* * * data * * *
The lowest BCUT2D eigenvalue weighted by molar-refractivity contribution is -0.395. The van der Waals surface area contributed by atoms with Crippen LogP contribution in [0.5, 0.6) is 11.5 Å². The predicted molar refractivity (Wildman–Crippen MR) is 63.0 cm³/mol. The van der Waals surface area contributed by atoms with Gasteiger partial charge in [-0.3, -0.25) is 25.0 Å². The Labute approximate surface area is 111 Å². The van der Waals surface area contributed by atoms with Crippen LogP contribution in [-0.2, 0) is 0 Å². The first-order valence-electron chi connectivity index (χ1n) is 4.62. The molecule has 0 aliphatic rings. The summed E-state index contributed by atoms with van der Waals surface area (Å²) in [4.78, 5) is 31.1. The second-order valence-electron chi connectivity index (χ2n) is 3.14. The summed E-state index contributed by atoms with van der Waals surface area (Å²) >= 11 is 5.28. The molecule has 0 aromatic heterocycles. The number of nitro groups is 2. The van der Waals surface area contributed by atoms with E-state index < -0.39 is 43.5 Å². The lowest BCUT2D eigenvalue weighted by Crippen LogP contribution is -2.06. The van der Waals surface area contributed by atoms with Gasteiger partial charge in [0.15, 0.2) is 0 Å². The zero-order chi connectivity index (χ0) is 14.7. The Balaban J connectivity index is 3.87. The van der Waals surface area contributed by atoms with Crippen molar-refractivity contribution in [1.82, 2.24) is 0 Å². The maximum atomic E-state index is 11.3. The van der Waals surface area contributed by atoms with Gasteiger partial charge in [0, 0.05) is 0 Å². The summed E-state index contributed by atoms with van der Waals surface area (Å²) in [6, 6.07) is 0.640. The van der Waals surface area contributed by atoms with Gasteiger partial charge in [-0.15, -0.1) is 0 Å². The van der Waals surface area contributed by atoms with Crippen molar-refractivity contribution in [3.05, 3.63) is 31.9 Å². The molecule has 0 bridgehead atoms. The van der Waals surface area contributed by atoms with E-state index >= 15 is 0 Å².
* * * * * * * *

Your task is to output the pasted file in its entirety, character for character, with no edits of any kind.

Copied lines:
The lowest BCUT2D eigenvalue weighted by molar-refractivity contribution is -0.395. The van der Waals surface area contributed by atoms with Crippen LogP contribution in [0.5, 0.6) is 11.5 Å². The predicted molar refractivity (Wildman–Crippen MR) is 63.0 cm³/mol. The van der Waals surface area contributed by atoms with Gasteiger partial charge in [-0.3, -0.25) is 25.0 Å². The Labute approximate surface area is 111 Å². The van der Waals surface area contributed by atoms with Crippen LogP contribution in [-0.2, 0) is 0 Å². The first-order valence-electron chi connectivity index (χ1n) is 4.62. The molecule has 0 aliphatic rings. The summed E-state index contributed by atoms with van der Waals surface area (Å²) in [4.78, 5) is 31.1. The second-order valence-electron chi connectivity index (χ2n) is 3.14. The summed E-state index contributed by atoms with van der Waals surface area (Å²) >= 11 is 5.28. The molecule has 0 aromatic heterocycles. The number of nitro groups is 2. The van der Waals surface area contributed by atoms with E-state index < -0.39 is 43.5 Å². The lowest BCUT2D eigenvalue weighted by Crippen LogP contribution is -2.06. The van der Waals surface area contributed by atoms with Gasteiger partial charge in [0.15, 0.2) is 0 Å². The zero-order chi connectivity index (χ0) is 14.7. The Balaban J connectivity index is 3.87. The van der Waals surface area contributed by atoms with Crippen molar-refractivity contribution in [1.82, 2.24) is 0 Å². The maximum atomic E-state index is 11.3. The van der Waals surface area contributed by atoms with Gasteiger partial charge in [0, 0.05) is 0 Å². The summed E-state index contributed by atoms with van der Waals surface area (Å²) in [6, 6.07) is 0.640. The van der Waals surface area contributed by atoms with Gasteiger partial charge in [-0.15, -0.1) is 0 Å². The van der Waals surface area contributed by atoms with Crippen molar-refractivity contribution in [3.05, 3.63) is 31.9 Å². The molecule has 0 bridgehead atoms. The van der Waals surface area contributed by atoms with E-state index >= 15 is 0 Å².